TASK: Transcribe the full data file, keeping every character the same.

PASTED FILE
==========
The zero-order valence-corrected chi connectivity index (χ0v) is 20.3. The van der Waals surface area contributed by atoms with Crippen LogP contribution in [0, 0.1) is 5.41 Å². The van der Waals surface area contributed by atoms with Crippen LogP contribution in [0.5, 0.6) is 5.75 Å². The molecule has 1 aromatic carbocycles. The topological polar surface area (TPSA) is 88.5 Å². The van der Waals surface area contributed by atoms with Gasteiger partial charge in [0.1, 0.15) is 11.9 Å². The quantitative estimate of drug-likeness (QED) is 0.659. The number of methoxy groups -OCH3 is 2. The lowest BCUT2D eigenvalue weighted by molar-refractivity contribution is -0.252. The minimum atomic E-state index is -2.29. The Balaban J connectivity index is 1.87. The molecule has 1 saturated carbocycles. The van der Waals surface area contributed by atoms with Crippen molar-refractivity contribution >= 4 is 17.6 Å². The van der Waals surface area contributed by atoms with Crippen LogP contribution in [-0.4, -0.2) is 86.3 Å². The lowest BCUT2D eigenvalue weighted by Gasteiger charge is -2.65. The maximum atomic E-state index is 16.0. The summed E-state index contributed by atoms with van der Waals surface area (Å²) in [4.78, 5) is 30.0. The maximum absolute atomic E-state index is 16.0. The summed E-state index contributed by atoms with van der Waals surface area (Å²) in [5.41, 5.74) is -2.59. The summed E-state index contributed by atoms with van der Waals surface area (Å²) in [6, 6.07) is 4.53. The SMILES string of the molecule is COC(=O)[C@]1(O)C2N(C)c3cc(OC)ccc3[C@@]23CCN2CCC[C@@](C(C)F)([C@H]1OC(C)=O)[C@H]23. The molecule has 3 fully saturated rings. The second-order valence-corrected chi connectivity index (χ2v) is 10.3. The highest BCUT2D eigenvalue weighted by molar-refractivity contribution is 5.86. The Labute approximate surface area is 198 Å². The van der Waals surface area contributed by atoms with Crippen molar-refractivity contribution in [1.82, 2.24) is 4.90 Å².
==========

The zero-order valence-corrected chi connectivity index (χ0v) is 20.3. The van der Waals surface area contributed by atoms with Crippen LogP contribution in [0, 0.1) is 5.41 Å². The van der Waals surface area contributed by atoms with Crippen LogP contribution in [0.5, 0.6) is 5.75 Å². The molecule has 1 aromatic carbocycles. The topological polar surface area (TPSA) is 88.5 Å². The van der Waals surface area contributed by atoms with Gasteiger partial charge in [0.1, 0.15) is 11.9 Å². The quantitative estimate of drug-likeness (QED) is 0.659. The number of methoxy groups -OCH3 is 2. The lowest BCUT2D eigenvalue weighted by molar-refractivity contribution is -0.252. The minimum atomic E-state index is -2.29. The Balaban J connectivity index is 1.87. The molecule has 1 saturated carbocycles. The van der Waals surface area contributed by atoms with Crippen molar-refractivity contribution >= 4 is 17.6 Å². The van der Waals surface area contributed by atoms with Crippen LogP contribution in [-0.4, -0.2) is 86.3 Å². The lowest BCUT2D eigenvalue weighted by Gasteiger charge is -2.65. The maximum atomic E-state index is 16.0. The summed E-state index contributed by atoms with van der Waals surface area (Å²) in [4.78, 5) is 30.0. The maximum absolute atomic E-state index is 16.0. The summed E-state index contributed by atoms with van der Waals surface area (Å²) in [5.41, 5.74) is -2.59. The summed E-state index contributed by atoms with van der Waals surface area (Å²) in [6, 6.07) is 4.53. The SMILES string of the molecule is COC(=O)[C@]1(O)C2N(C)c3cc(OC)ccc3[C@@]23CCN2CCC[C@@](C(C)F)([C@H]1OC(C)=O)[C@H]23. The molecule has 3 fully saturated rings. The second-order valence-corrected chi connectivity index (χ2v) is 10.3. The highest BCUT2D eigenvalue weighted by molar-refractivity contribution is 5.86. The Labute approximate surface area is 198 Å². The van der Waals surface area contributed by atoms with Crippen molar-refractivity contribution in [1.82, 2.24) is 4.90 Å².